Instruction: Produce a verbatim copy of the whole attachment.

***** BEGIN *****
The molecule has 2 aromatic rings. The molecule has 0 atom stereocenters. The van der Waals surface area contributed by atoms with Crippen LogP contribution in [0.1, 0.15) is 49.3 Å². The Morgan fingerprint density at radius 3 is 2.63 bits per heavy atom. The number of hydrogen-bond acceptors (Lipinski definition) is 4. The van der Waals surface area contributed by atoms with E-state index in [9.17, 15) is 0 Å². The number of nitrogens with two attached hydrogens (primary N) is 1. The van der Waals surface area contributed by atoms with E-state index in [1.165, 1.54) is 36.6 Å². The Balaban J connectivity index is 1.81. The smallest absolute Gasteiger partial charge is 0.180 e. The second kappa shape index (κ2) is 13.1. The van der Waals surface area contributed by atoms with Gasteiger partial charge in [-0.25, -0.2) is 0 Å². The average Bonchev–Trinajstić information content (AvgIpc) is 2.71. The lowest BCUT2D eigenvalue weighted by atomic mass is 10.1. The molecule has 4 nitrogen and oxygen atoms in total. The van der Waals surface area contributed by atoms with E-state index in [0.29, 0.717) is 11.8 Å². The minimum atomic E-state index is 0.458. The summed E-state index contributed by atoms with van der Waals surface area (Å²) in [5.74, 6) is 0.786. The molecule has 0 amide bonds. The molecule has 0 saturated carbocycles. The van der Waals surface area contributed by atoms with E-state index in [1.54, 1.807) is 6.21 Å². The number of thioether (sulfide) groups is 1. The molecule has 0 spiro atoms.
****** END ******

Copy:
The molecule has 2 aromatic rings. The molecule has 0 atom stereocenters. The van der Waals surface area contributed by atoms with Crippen LogP contribution in [0.1, 0.15) is 49.3 Å². The Morgan fingerprint density at radius 3 is 2.63 bits per heavy atom. The number of hydrogen-bond acceptors (Lipinski definition) is 4. The van der Waals surface area contributed by atoms with E-state index in [9.17, 15) is 0 Å². The number of nitrogens with two attached hydrogens (primary N) is 1. The van der Waals surface area contributed by atoms with E-state index in [1.165, 1.54) is 36.6 Å². The Balaban J connectivity index is 1.81. The smallest absolute Gasteiger partial charge is 0.180 e. The second kappa shape index (κ2) is 13.1. The van der Waals surface area contributed by atoms with Gasteiger partial charge in [-0.25, -0.2) is 0 Å². The average Bonchev–Trinajstić information content (AvgIpc) is 2.71. The lowest BCUT2D eigenvalue weighted by atomic mass is 10.1. The molecule has 4 nitrogen and oxygen atoms in total. The van der Waals surface area contributed by atoms with E-state index in [0.29, 0.717) is 11.8 Å². The minimum atomic E-state index is 0.458. The summed E-state index contributed by atoms with van der Waals surface area (Å²) in [5.74, 6) is 0.786. The molecule has 0 amide bonds. The molecule has 0 saturated carbocycles. The van der Waals surface area contributed by atoms with E-state index in [1.54, 1.807) is 6.21 Å². The number of thioether (sulfide) groups is 1. The molecule has 0 spiro atoms.